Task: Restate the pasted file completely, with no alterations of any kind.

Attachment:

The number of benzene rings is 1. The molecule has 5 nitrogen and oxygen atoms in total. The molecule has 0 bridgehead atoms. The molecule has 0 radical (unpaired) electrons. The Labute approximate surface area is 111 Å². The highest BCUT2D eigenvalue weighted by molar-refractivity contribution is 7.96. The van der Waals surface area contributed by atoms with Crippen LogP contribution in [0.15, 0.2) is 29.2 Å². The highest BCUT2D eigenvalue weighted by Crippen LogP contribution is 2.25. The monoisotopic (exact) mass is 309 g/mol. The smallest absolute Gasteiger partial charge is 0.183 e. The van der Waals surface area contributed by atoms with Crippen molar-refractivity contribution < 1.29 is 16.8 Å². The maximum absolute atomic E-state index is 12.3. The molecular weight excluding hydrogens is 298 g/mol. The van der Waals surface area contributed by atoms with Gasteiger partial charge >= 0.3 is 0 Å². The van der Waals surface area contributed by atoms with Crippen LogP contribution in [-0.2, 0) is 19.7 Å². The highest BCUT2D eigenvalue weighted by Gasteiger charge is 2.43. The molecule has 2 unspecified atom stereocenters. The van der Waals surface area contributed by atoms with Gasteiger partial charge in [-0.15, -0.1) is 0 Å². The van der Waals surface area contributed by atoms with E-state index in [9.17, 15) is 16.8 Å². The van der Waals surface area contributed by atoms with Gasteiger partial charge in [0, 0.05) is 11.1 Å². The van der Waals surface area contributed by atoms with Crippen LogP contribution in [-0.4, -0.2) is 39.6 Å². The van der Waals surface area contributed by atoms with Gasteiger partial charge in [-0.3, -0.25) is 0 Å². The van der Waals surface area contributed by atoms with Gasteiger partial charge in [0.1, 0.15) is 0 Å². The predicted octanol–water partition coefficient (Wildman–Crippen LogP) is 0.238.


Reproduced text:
The number of benzene rings is 1. The molecule has 5 nitrogen and oxygen atoms in total. The molecule has 0 bridgehead atoms. The molecule has 0 radical (unpaired) electrons. The Labute approximate surface area is 111 Å². The highest BCUT2D eigenvalue weighted by molar-refractivity contribution is 7.96. The van der Waals surface area contributed by atoms with Crippen LogP contribution in [0.15, 0.2) is 29.2 Å². The highest BCUT2D eigenvalue weighted by Crippen LogP contribution is 2.25. The monoisotopic (exact) mass is 309 g/mol. The smallest absolute Gasteiger partial charge is 0.183 e. The van der Waals surface area contributed by atoms with Crippen molar-refractivity contribution < 1.29 is 16.8 Å². The maximum absolute atomic E-state index is 12.3. The molecular weight excluding hydrogens is 298 g/mol. The van der Waals surface area contributed by atoms with Gasteiger partial charge >= 0.3 is 0 Å². The van der Waals surface area contributed by atoms with Crippen LogP contribution in [-0.2, 0) is 19.7 Å². The highest BCUT2D eigenvalue weighted by Gasteiger charge is 2.43. The molecule has 2 unspecified atom stereocenters. The van der Waals surface area contributed by atoms with Gasteiger partial charge in [-0.15, -0.1) is 0 Å². The van der Waals surface area contributed by atoms with E-state index in [9.17, 15) is 16.8 Å². The van der Waals surface area contributed by atoms with Gasteiger partial charge in [0, 0.05) is 11.1 Å². The van der Waals surface area contributed by atoms with Crippen LogP contribution in [-0.4, -0.2) is 39.6 Å². The van der Waals surface area contributed by atoms with Gasteiger partial charge in [-0.3, -0.25) is 0 Å². The van der Waals surface area contributed by atoms with Gasteiger partial charge in [0.1, 0.15) is 0 Å². The predicted octanol–water partition coefficient (Wildman–Crippen LogP) is 0.238.